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What Your AARP Card Buys You
For just $12.50 a year you get cheap movie tickets and the chance to fund lobbying efforts aimed at raising your taxes!


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Donald L. Luskin

If you’re of a certain age, you probably carry in your wallet the little red-and-white card of the AARP — the association for older Americans. You pay twelve and a half dollars a year for that card, and it gets you discounts on insurance, movies, and travel. It also funds political lobbying aimed at increasing taxes, expanding the size and scope of government, increasing government spending, and fighting entitlement reform.

That’s right. If you think the AARP is about saving some gray heads a couple bucks at the movies, you’re sorely mistaken.

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In 2003, political support from the AARP was essential in the narrow passage of the vast and costly expansion of Medicare to include a prescription-drug benefit. In 2005, opposition from the AARP was a key factor in the defeat of President Bush’s initiative to reform Social Security through personal accounts and reined-in benefit growth.

And now, take a look at what the AARP is saying about the runaway cost of entitlements — the very entitlements it promoted and the very costs it refused to consider reducing.

The AARP Public Policy Institute — a unit of the AARP whose mission is to “influence public debate” — recently published a research paper called “Population Aging, Entitlement Growth, and the Economy.” Here’s how the paper sums up the problem of an aging America facing runaway entitlement costs:

Today, we have a workforce that will grow more slowly, a rising dependency ratio [fewer workers and more retirees], rising budget deficits, a national security budget that is growing rather than declining …

So far, all that is approximately true — though the federal budget deficit has been falling since 2004. But here’s the rest of the sentence:

… and a prevailing antitax ideology.

The implication is that none of these other problems — an aging workforce, more retirees, deficits, and defense spending — would matter if it weren’t for that pesky “antitax ideology.” No such ideology infects the minds at the AARP.

According to the AARP, it is meaningless that federal tax revenues are already at an all-time high in dollar terms. The paper claims that revenues “are still below their long-run average, and substantially below where they need to be.”

Actually, at an estimated 18.5 percent of GDP in 2007, revenues are above — not below — the 18 percent average of the last 50 years. They’ve only been higher than today in 6 of the last 20 years, and 9 of the last 50.

But the facts won’t deter the AARP any more than an anti-tax ideology will. The AARP’s paper calls for “not only higher tax revenues from existing sources, but a new tax on consumption as well.”

Fairness aside — and indeed, the AARP sets aside the matter of whether a falling number of young workers ought to be made to pay for a rising number of retirees — won’t all those taxes hurt the economy? Not according to the AARP paper:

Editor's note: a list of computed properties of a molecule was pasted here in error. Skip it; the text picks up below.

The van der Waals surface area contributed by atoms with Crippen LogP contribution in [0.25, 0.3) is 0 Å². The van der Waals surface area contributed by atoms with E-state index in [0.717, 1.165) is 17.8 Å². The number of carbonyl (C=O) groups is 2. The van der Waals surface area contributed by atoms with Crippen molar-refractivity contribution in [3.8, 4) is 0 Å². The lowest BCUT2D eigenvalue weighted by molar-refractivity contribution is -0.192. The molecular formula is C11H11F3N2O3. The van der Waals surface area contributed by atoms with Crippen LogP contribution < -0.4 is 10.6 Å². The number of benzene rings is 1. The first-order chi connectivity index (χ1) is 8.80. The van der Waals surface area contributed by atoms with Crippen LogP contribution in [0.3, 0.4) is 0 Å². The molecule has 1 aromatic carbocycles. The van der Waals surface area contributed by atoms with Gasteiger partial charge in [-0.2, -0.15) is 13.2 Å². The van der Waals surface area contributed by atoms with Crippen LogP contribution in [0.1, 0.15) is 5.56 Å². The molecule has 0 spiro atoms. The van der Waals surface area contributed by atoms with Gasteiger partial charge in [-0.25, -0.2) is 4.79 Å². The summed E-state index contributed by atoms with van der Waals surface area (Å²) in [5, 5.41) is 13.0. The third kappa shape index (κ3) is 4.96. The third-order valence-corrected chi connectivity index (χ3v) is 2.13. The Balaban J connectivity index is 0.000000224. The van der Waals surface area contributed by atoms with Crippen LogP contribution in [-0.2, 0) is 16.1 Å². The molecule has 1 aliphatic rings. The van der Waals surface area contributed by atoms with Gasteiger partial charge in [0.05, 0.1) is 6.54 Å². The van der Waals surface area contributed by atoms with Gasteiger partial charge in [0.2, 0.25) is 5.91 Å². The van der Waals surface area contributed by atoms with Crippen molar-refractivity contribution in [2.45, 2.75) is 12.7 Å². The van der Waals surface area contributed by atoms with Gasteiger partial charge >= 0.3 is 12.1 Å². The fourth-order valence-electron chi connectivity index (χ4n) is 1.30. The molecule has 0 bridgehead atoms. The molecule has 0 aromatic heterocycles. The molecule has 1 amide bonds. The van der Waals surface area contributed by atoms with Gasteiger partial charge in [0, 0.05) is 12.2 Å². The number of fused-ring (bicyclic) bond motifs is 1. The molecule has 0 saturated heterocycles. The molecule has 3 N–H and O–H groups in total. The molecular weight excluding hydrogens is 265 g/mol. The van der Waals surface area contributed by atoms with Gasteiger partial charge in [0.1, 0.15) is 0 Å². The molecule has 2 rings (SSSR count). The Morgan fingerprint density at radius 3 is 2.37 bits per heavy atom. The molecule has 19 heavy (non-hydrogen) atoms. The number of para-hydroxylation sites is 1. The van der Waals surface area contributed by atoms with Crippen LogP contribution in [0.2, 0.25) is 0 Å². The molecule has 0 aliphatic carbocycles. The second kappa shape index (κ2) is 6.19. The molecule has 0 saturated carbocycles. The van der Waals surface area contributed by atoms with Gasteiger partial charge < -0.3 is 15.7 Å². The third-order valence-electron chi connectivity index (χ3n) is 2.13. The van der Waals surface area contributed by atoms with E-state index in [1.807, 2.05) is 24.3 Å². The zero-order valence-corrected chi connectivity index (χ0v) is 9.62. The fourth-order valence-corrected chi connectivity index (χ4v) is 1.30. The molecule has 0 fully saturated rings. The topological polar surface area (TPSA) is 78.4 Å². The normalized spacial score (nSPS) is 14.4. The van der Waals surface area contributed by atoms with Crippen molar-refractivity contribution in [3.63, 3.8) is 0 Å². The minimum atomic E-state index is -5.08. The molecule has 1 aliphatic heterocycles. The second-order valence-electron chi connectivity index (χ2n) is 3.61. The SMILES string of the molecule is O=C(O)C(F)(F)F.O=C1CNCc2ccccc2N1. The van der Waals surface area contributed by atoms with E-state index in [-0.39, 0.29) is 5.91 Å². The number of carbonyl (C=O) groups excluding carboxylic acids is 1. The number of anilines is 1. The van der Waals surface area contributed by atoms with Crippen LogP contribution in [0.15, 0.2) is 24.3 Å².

… some critics regard growth in federal spending financed by higher taxes as a threat to economic growth. While this view is derived from rigorous microeconomic theory, the empirical evidence (micro and macro) does not support it.

Oh yeah?

There have been only two times in history when taxes, as a percentage of GDP, grew above 20 percent, levels that begin to approach what the AARP is advocating. The first time was during World War II. Does the AARP really believe that sustaining the unrealistic promises of Social Security and Medicare is the moral equivalent of war? The second was during the “bubble economy” of the late 1990s. Does the AARP really believe that once-in-a-lifetime growth like that is “evidence” of anything?

The AARP’s factual distortions and its reckless advocacy of higher taxes are all the more odious in the context of its previous public positions on Medicare and Social Security.

In the case of Social Security, the AARP’s major thrust has always been to oppose private accounts; it mobilized members to make more than a half million calls to senators and congressmen to help defeat President Bush’s 2005 reform initiative. Whether or not the AARP was really trying to protect its own mutual fund business, it has always taken the position that “Social Security is not going broke.”

But now we need both higher taxes and brand new taxes?

In the case of Medicare, in 2003 the AARP was noisily politicking in favor of adding a prescription-drug benefit. Was that because the entitlement would send new government-funded business to its insurance companies? Who knows. But I can’t find a single instance in which the AARP ever even mentioned the need for higher taxes to fund the benefits it has lobbied for.

Again — now we need both higher taxes and brand new taxes?

I’ve torn up my AARP card. I’ve decided that the twelve and a half bucks I was paying to the AARP was getting me the most expensive discounts in history. Why save a couple bucks on a movie if I have to pay that back thousands of times over in higher taxes?  



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